Spirduso declined to say how much lobster Red Lobster serves at its restaurants, saying it considers such information proprietary. But she did say lobster is the second most popular item on the restaurant’s menu, immediately behind shrimp.

As for crediting Bar Harbor for inspiring Red Lobster’s new design scheme, Spirduso said Lopdrup has been to the town numerous times and was inspired by the setting and quality of food served at the local restaurants. Lopdrup’s affinity for Mount Desert Island, she said, is one of the reasons the company sponsors the MDI Marathon.

Chris Fogg, executive director of the Bar Harbor Chamber of Commerce, said the concept of using Bar Harbor or Maine imagery as a marketing tool makes sense.

The town has a nationwide reputation for its scenery and authenticity, he said. The fact that it has fantastic views of the coast and at the same time a working waterfront where local fishermen come and go from their boats helps to draw millions of tourists to Mount Desert Island every year.

“In a lot of ways it’s a quaint seaside town, not to mention the unbridled beauty of Acadia National Park,” Fogg said. “I think it’s interesting for people to go down to the pier and to see lobstermen going out for their daily run.”

Red Lobster does not have restaurants in Maine because of competitive reasons, according to Spirduso. As the new restaurant design is implemented, she said, the company hopes it will be able to expand, which could mean reopening restaurants in the state down the road.

“We consider Maine to be the prime place for seafood,” Spirduso said. “You are blessed with many, many restaurants up there that specialize in lobster.”

Red Lobster does not even have any employees in Maine to serve as buyers for the company’s seafood, she said, but that also could change, depending on the company’s growth. Darden Restaurants has a training center for Olive Garden chefs in Tuscany, Italy, and has considered opening a similar Red Lobster training facility in Maine, she said.

“It is key to us,” Spirduso said of Maine’s role in supplying the chain with seafood. “It’s also key in the inspiration it provides. Maine is important to us, absolutely.”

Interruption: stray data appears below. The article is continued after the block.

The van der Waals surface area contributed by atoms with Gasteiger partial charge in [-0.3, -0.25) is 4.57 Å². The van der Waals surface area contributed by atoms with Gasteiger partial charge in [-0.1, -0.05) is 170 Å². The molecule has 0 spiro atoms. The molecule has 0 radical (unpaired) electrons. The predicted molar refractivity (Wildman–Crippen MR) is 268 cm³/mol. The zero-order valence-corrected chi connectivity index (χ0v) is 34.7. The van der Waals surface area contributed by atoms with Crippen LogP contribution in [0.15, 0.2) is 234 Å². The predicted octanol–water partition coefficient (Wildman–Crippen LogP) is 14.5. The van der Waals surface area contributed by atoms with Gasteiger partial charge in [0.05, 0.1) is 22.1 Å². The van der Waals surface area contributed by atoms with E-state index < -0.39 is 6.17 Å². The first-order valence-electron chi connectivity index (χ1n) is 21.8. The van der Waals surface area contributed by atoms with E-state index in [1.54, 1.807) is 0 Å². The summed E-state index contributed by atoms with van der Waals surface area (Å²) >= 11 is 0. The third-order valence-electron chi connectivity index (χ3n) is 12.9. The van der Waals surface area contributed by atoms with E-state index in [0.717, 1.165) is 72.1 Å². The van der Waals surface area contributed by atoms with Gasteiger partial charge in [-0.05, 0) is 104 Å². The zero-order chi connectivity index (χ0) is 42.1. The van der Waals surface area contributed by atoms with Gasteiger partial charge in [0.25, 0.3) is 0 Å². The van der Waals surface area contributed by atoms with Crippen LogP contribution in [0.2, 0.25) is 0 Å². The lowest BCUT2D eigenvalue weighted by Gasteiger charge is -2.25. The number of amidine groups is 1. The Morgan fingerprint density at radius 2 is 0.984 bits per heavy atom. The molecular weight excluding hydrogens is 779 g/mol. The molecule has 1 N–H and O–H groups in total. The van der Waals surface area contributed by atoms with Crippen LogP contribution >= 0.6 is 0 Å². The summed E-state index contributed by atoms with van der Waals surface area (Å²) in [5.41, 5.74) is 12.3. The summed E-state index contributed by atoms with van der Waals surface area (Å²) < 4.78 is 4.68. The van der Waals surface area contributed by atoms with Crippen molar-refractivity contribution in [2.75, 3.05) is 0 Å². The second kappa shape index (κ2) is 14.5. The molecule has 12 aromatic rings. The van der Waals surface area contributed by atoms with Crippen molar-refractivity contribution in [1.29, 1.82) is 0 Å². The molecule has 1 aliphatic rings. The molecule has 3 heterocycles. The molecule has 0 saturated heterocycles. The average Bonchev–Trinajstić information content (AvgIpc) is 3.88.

Giving back to Maine

Gary Allen, the MDI Marathon’s race director, said Red Lobster sponsors the race because it wants to “give back” to Maine. He said that by not having any restaurants in the state, Red Lobster has very little to gain financially by sponsoring the event.

“They contacted us [about becoming a race sponsor],” Allen said. “They feel a lot of the success of their business is due to Maine.”

Allen said that in founding the race six years ago, he set out to create a high-profile, nationally known event, a goal that would be impossible without the backing of a big company such as Red Lobster.

In the past year, the company has used coasters that promote the MDI Marathon at all of its restaurants, Allen said. On average, Red Lobster serves more than 1 million beverages every week, he said.

“You can’t buy that kind of advertising,” Allen said. “There’s no way we could afford them.”

Somers said Red Lobster’s use of Maine imagery does not simply boil down to a corporation co-opting the Maine “brand” for its own profit. Though Red Lobster does not employ anyone in the state, he said, its support of the lobster industry benefits Maine. And Red Lobster’s customers may be inspired to visit Maine if they enjoy their dining experience, he said.

“I think it certainly does help,” Somers said. “It promotes the whole lobster industry.”

In Bar Harbor, the town manager viewed Red Lobster’s public reference to the town much the same way.

Dana Reed said many local companies incorporate the words “Bar Harbor” into their business names but that the town is not likely to consider trademarking its name. An Ohio native, Reed said that before he moved to Maine 21 years ago to take his current job, he had heard about Bar Harbor and had always wanted to visit.

“The more times Bar Harbor gets mentioned out there, the better it is for our tourism business,” Reed said. “Imitation is the best form of flattery.”